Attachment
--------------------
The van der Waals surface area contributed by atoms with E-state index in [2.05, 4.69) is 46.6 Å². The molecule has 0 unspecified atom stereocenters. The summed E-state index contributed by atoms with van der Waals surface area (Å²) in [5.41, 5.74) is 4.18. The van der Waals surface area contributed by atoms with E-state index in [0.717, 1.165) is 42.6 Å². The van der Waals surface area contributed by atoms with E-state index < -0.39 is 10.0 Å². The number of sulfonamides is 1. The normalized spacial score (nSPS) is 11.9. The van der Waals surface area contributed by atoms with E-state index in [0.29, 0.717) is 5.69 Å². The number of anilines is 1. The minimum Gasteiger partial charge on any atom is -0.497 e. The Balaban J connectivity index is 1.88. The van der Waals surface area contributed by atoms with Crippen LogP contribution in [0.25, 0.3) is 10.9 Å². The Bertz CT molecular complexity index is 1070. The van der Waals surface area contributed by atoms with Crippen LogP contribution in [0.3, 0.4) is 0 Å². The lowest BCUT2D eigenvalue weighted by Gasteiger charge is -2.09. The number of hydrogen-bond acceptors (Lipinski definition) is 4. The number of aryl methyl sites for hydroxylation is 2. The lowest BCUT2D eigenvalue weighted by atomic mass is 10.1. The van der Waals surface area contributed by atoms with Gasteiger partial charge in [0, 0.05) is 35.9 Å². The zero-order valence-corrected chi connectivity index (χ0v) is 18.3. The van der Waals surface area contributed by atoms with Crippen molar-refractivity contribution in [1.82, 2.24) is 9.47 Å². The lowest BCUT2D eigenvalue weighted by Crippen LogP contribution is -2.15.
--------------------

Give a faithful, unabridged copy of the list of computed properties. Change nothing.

The van der Waals surface area contributed by atoms with E-state index in [2.05, 4.69) is 46.6 Å². The molecule has 0 unspecified atom stereocenters. The summed E-state index contributed by atoms with van der Waals surface area (Å²) in [5.41, 5.74) is 4.18. The van der Waals surface area contributed by atoms with E-state index in [0.717, 1.165) is 42.6 Å². The van der Waals surface area contributed by atoms with E-state index < -0.39 is 10.0 Å². The number of sulfonamides is 1. The normalized spacial score (nSPS) is 11.9. The van der Waals surface area contributed by atoms with E-state index in [0.29, 0.717) is 5.69 Å². The number of anilines is 1. The minimum Gasteiger partial charge on any atom is -0.497 e. The Balaban J connectivity index is 1.88. The van der Waals surface area contributed by atoms with Crippen LogP contribution in [0.25, 0.3) is 10.9 Å². The Bertz CT molecular complexity index is 1070. The van der Waals surface area contributed by atoms with Crippen LogP contribution in [0.3, 0.4) is 0 Å². The lowest BCUT2D eigenvalue weighted by Gasteiger charge is -2.09. The number of hydrogen-bond acceptors (Lipinski definition) is 4. The number of aryl methyl sites for hydroxylation is 2. The lowest BCUT2D eigenvalue weighted by atomic mass is 10.1. The van der Waals surface area contributed by atoms with Gasteiger partial charge in [0, 0.05) is 35.9 Å². The zero-order valence-corrected chi connectivity index (χ0v) is 18.3. The van der Waals surface area contributed by atoms with Crippen molar-refractivity contribution in [1.82, 2.24) is 9.47 Å². The lowest BCUT2D eigenvalue weighted by Crippen LogP contribution is -2.15.